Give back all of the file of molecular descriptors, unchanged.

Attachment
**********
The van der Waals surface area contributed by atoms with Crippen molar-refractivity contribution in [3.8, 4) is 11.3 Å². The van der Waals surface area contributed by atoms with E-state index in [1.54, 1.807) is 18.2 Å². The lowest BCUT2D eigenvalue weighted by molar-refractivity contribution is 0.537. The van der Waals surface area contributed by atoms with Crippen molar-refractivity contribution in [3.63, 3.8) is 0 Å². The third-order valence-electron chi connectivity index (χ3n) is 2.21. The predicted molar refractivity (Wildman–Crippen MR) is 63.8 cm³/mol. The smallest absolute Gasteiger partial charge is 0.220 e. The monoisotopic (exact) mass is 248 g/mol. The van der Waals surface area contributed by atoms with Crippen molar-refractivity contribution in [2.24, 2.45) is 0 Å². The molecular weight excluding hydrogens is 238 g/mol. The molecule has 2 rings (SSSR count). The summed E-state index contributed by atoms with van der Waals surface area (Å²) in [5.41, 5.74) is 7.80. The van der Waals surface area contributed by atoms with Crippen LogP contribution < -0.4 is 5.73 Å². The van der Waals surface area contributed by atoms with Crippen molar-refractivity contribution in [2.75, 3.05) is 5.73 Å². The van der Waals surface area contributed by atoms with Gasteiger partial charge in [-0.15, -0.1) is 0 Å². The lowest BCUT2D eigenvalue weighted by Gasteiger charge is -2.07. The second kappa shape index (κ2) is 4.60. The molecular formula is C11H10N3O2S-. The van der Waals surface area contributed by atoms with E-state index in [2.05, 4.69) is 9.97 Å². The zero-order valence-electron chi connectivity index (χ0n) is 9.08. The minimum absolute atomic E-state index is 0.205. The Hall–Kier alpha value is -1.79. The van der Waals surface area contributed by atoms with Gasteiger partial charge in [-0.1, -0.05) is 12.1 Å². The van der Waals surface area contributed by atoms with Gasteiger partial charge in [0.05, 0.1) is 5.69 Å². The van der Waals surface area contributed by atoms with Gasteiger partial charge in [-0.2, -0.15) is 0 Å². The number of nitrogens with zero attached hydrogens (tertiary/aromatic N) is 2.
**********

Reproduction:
The van der Waals surface area contributed by atoms with Crippen molar-refractivity contribution in [3.8, 4) is 11.3 Å². The van der Waals surface area contributed by atoms with E-state index in [1.54, 1.807) is 18.2 Å². The lowest BCUT2D eigenvalue weighted by molar-refractivity contribution is 0.537. The van der Waals surface area contributed by atoms with Crippen molar-refractivity contribution in [3.63, 3.8) is 0 Å². The third-order valence-electron chi connectivity index (χ3n) is 2.21. The predicted molar refractivity (Wildman–Crippen MR) is 63.8 cm³/mol. The smallest absolute Gasteiger partial charge is 0.220 e. The monoisotopic (exact) mass is 248 g/mol. The van der Waals surface area contributed by atoms with Crippen molar-refractivity contribution in [2.24, 2.45) is 0 Å². The molecular weight excluding hydrogens is 238 g/mol. The molecule has 2 rings (SSSR count). The summed E-state index contributed by atoms with van der Waals surface area (Å²) in [5.41, 5.74) is 7.80. The van der Waals surface area contributed by atoms with Crippen LogP contribution < -0.4 is 5.73 Å². The van der Waals surface area contributed by atoms with Crippen molar-refractivity contribution in [2.75, 3.05) is 5.73 Å². The van der Waals surface area contributed by atoms with Gasteiger partial charge in [-0.15, -0.1) is 0 Å². The lowest BCUT2D eigenvalue weighted by Gasteiger charge is -2.07. The second kappa shape index (κ2) is 4.60. The molecular formula is C11H10N3O2S-. The van der Waals surface area contributed by atoms with E-state index in [2.05, 4.69) is 9.97 Å². The zero-order valence-electron chi connectivity index (χ0n) is 9.08. The minimum absolute atomic E-state index is 0.205. The Hall–Kier alpha value is -1.79. The van der Waals surface area contributed by atoms with Gasteiger partial charge in [-0.1, -0.05) is 12.1 Å². The van der Waals surface area contributed by atoms with Gasteiger partial charge in [0.05, 0.1) is 5.69 Å². The van der Waals surface area contributed by atoms with Gasteiger partial charge in [-0.2, -0.15) is 0 Å². The number of nitrogens with zero attached hydrogens (tertiary/aromatic N) is 2.